An Augmented Humanity May Be Closer Than You Think

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Extended reality, or XR, is an umbrella term given to all computer-generated environments that either merge the physical and virtual worlds or create an entirely immersive experience for the user.

It covers three distinct categories – Virtual Reality (VR), Augmented Reality (AR) and Mixed Reality (MR) – and is anticipated to reach a market share of $215 billion by 2022, an 800% increase from today’s figure.

Fueling this growth are powerful use cases with the potential to shake traditional industries to their core. Tour hotel rooms in Abu Dhabi, meet real estate agents in a virtual world and customise the leather trim in your new car – all from the comfort of your living room.

To better understand consumer mindset, behaviour and decision-making, SYZYGY Extended Realities (XR) commissioned a consumer research survey in the UK. Polling 1,000 consumers, we asked XR-related questions that are most pertinent to brands in 2019 and beyond.

As the line between digital and physical continues to blur, today’s consumers no longer treat the two as separate worlds. Our species is moving towards an existence where both existences merge and interact seamlessly. This is the future of our augmented humanity.

As a retailer, here’s how to ensure your brand is best positioned to thrive.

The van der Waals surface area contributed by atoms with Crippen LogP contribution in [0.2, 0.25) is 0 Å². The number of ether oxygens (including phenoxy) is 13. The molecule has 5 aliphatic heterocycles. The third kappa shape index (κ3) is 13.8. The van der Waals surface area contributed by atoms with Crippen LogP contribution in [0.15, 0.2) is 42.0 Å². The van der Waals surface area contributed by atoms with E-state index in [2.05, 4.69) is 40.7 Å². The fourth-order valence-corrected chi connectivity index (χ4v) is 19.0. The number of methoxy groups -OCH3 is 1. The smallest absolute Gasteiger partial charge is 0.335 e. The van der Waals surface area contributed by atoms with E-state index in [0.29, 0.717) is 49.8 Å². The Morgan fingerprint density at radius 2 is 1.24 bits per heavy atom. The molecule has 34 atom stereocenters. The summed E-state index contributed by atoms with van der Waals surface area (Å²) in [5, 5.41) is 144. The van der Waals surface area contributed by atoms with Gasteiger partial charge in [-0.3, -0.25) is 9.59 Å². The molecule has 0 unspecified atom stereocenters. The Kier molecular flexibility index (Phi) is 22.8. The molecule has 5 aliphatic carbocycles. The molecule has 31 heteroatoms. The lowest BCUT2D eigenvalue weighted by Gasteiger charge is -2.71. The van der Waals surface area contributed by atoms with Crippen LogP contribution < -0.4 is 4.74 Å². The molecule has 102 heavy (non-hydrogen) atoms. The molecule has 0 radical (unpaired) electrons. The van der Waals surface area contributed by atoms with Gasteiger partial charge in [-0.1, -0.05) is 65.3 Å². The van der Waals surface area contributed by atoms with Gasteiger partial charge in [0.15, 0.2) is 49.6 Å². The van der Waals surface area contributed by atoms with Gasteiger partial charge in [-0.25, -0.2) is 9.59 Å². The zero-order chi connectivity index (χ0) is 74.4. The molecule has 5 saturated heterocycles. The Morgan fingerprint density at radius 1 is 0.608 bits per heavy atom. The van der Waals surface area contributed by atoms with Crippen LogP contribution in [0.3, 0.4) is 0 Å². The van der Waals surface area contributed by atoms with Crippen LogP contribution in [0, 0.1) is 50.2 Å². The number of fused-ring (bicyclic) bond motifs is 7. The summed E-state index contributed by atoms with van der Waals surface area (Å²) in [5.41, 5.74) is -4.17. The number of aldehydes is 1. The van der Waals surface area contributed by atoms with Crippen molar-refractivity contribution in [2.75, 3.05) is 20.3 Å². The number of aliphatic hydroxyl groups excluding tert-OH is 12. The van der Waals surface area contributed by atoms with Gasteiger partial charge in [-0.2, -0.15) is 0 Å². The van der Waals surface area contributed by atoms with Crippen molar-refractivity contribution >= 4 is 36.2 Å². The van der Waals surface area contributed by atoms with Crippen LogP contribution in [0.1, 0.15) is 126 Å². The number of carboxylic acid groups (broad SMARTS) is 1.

Mass market adoption is close

Today’s marketplace is ripe for the mass adoption of XR technology, with two defining factors shaping this space.

First, advancements in the underlying technology have brought the cost of consumer XR products down while increasing quality and functionality.

When asked, “What are the biggest barriers stopping you from purchasing a Virtual Reality headset?” ‘Quality’ ranked as the lowest barrier to entry, with just 3% of consumers concerned about the quality of XR products.

Second, consumer behaviour has matured to a point of acceptance and anticipation – in other words, the modern shopper can now envision XR in their daily lives.

According to our research, 72% of consumers believe that XR will become part of their daily routine as the smartphone is now. Younger generations are even more bullish. In fact, 81% of 16- to 34-year-olds believe that XR will play a ubiquitous role in their daily lives.

The truth is unequivocal: technology has finally caught up with culture and consumer behaviour.

Using XR to create purpose-driven experiences

Over the past decade, pioneers like Amazon have rewritten the rules of business, meaning today’s brands must deliver purpose-driven experiences that are fast, reliable and super-efficient.

Consider this: in 2019, 81% of companies expect to compete on the basis of customer experience.[1]

While competition is high, the rewards are great. In fact, customers who have a very good experience with a brand are 3.5x more likely to repurchase and 5x more likely to recommend that company to family and friends.[2]

With a diverse array of functions and use cases, the judicious application of cleverly crafted XR experiences can help businesses win the battle of customer experience.